Yesterday I felt honoured when a friend of mine wrote a couple of Samoan alaga upu (proverbs) for me that symbolised the journey that I had been on for the past few years.

"O le umu ua vela" of one who does many things for his/her country and...
"O le sola a Faleata" of one who does not run far but returns.

I also received a painting at the second book launch with a Samoan proverb dedicated to me from my daughters Samoan bilingual pre-school centre teachers and it reads:
"E lele le toloa 'ae ma'au i le vai" which translated into English means that the bird (toloa - gray duck) takes flight but shall always return to its habitat.

For me, as an author/writer, I am honoured that in retelling our Samoan ancient stories of old and adding this content into my plays (with more genre to come) that people can feel cultural pride and an affirmation of being a part of these stories. I remember as a young child in primary school sharing with my mum a love for reading cultural tales from many different countries around the world but there were none published from Samoa.

Now, I have the opportunity to share these stories in schools, at libraries, online, with groups and with individuals and it's been a neat journey so far and hoping to share many, many more stories. It's been a labour of love for a lifetime and now I get the chance to share it with so many with trips forthcoming for Samoa and Honolulu which is such a blessing that I am most grateful to God for to keep living the dream...

Sunday, 8 November 2015

Looking forward to visiting Oahu, Hawaii...

As well as sorting details for visiting family and places in Samoa in a couple of weeks, am also finalising details for visiting the Island of Oahu, one of the Hawaiian Islands for next month as a group of family members supporting a school trip.

It's been a while since I've visited Honolulu and Waikiki as I remember first visiting as an 18 year old in the 1980s on my first OE on route to USA it was definitely an eye opener. I then went a few times by myself and with family to shop and visit enroute to the 'Mainland' during the 1990s and haven't been back since.

So I'm really looking forward to seeing the changes that have happened over the years. I remember the first time I visited, I was so surprised at how large Honolulu was as opposed to other Island nations capital cities that I'd visited like Nadi in Fiji, or Samoa's Apia as well as American Samoa's Pago Pago.

Looking forward to visiting Waikiki Beach again, seeing Diamond Head and visiting the University of Hawaii, learning again the history of Pearl Harbour, visiting local schools and a many other interesting sites.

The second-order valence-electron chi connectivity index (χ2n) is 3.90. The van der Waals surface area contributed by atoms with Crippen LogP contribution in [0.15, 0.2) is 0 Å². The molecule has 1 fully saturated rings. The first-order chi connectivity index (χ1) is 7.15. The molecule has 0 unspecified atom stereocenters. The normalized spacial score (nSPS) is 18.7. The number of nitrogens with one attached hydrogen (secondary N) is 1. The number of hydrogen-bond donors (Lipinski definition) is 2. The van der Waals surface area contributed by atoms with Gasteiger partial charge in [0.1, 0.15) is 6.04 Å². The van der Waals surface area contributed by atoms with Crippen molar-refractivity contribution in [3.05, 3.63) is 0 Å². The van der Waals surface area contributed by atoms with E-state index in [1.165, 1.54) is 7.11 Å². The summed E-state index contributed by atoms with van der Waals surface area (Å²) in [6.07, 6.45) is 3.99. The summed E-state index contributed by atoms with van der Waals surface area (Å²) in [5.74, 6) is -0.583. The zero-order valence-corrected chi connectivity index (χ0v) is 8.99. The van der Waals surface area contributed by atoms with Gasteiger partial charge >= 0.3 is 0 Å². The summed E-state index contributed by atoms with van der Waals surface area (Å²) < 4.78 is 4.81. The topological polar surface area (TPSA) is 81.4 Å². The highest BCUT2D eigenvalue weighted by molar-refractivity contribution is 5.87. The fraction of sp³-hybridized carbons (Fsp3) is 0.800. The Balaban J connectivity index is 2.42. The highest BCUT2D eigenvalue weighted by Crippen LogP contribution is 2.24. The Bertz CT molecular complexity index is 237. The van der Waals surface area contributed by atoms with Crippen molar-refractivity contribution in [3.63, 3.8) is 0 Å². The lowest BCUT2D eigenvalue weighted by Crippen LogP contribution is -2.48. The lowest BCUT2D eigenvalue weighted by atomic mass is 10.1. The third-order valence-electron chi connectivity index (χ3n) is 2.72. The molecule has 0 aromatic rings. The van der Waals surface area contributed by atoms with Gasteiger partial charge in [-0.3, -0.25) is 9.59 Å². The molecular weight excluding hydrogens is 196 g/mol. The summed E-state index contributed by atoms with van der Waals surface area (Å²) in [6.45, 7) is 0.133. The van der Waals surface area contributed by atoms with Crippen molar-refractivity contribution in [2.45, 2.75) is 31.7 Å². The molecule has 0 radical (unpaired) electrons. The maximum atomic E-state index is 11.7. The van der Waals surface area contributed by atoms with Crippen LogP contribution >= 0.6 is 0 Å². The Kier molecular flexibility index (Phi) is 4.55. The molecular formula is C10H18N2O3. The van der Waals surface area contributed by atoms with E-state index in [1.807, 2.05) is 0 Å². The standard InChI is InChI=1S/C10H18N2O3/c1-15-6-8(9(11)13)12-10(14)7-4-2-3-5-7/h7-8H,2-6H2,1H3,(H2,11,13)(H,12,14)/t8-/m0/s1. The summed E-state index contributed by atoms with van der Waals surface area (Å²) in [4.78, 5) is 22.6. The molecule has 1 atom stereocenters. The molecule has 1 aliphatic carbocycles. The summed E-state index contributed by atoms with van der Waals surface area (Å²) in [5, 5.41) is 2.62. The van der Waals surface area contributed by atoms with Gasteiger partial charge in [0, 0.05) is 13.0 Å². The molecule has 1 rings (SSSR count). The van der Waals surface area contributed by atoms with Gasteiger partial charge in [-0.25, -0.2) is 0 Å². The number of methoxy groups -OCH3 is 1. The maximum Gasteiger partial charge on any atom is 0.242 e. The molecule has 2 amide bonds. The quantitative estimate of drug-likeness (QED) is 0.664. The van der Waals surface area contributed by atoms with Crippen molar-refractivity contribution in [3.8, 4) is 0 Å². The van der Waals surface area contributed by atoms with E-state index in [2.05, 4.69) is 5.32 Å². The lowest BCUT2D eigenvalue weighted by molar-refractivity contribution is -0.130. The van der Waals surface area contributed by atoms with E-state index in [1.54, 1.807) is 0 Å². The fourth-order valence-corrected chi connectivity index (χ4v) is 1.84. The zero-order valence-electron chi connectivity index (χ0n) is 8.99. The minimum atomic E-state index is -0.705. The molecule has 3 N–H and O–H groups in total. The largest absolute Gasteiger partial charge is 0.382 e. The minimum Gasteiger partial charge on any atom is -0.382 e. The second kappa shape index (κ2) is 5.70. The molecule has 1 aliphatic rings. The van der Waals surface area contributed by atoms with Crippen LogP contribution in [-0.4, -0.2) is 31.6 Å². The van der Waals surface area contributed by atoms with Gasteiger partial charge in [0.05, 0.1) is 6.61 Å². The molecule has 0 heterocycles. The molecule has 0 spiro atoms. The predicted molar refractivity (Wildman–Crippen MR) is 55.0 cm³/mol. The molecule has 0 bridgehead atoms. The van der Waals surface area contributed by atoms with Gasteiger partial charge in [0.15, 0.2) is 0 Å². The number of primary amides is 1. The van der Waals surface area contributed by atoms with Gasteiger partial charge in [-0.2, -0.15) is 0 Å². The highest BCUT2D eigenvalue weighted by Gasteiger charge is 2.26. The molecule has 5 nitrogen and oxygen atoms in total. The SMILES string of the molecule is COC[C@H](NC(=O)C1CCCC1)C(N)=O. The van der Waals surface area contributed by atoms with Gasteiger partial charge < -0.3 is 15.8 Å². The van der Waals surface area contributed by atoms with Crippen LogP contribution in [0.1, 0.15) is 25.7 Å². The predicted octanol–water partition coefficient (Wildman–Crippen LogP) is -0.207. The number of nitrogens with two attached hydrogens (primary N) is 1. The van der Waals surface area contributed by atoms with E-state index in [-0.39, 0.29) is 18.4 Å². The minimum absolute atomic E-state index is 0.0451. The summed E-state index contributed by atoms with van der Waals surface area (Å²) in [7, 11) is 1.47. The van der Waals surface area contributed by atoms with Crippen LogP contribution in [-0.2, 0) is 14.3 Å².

Aloha Honolulu, here we come...

Thursday, 5 November 2015

To celebrate or not to celebrate Guy Fawkes 5th Nov...

Staying safe during Guy Fawkes Guy Fawkes celebrations have been a part of my life since I was very little. I remember buying fireworks a couple of weeks before the date at the local Chinese fruit shop and then letting it off up until the date of the 5th of November. At that time I didn't know what or why we were celebrating it but it was a fun time for the family.

Things changed in my last year of high school when I studied England's history around 1500s - 1700s period and found out that in actual fact Guy Fawkes was a man who was burned at the stake for treason in being a part of the 'gunpowder plot' to blow up the then British Parliament with King James who was the monarch at the time. Guy Fawkes was caught before it was to happen (someone snitched?) and that was the beginning of his demise.

Since then in England and other British colonies, continue to celebrate the day (historically because of the plans to blow up Parliament/House of Lords were thwarted) and by using fireworks it's in remembrance of what they attempted to do but were unsuccessful so now the reason behind the day has long been forgotten by many or unknown by most.

Nowadays in NZ, there is only a window of a few days in which people are able to buy and let off fireworks and one needs to be over 18 years to buy them. There are also petitions to stop the sale of fireworks altogether because of people or animals being accidently or purposely maimed.

It is definitely something to consider in now being informed about the history of this event but it is also now very much along the lines of Halloween celebrations in that retail outlets tote the day as a family friendly celebration without the historical connotations...

Wednesday, 4 November 2015

Welcoming home the All Blacks...

This morning the All Blacks arrived at Auckland Airport (which happens to be in Mangere) just a few minutes from where I live and many had been there for ages to await their beloved heroes return back to home turf. This video shows the welcome haka they received on the tarmac with many Pacific and Maori airport staff showing their pride in the boys coming home.

Funnily enough, it was pouring rain this morning and my youngest's Early childhood class were going to go into town to Victoria market to hopefully catch a glimpse of these national heroes along with an estimated 60,000 people who were expected to turn up. I must say that I was glad when the trip was cancelled as with that amount of people, you wouldn't want to lose a child in that crowd.

So now the sun is shining and there's a lot of video footage all over Facebook and through the various media of the ticker tape parade and various places that the boys are showing up around Auckland. This is going to be repeated in Christchurch tomorrow (South Island) and then on Friday in Wellington (the capital). Sorry Dunedin but maybe next time...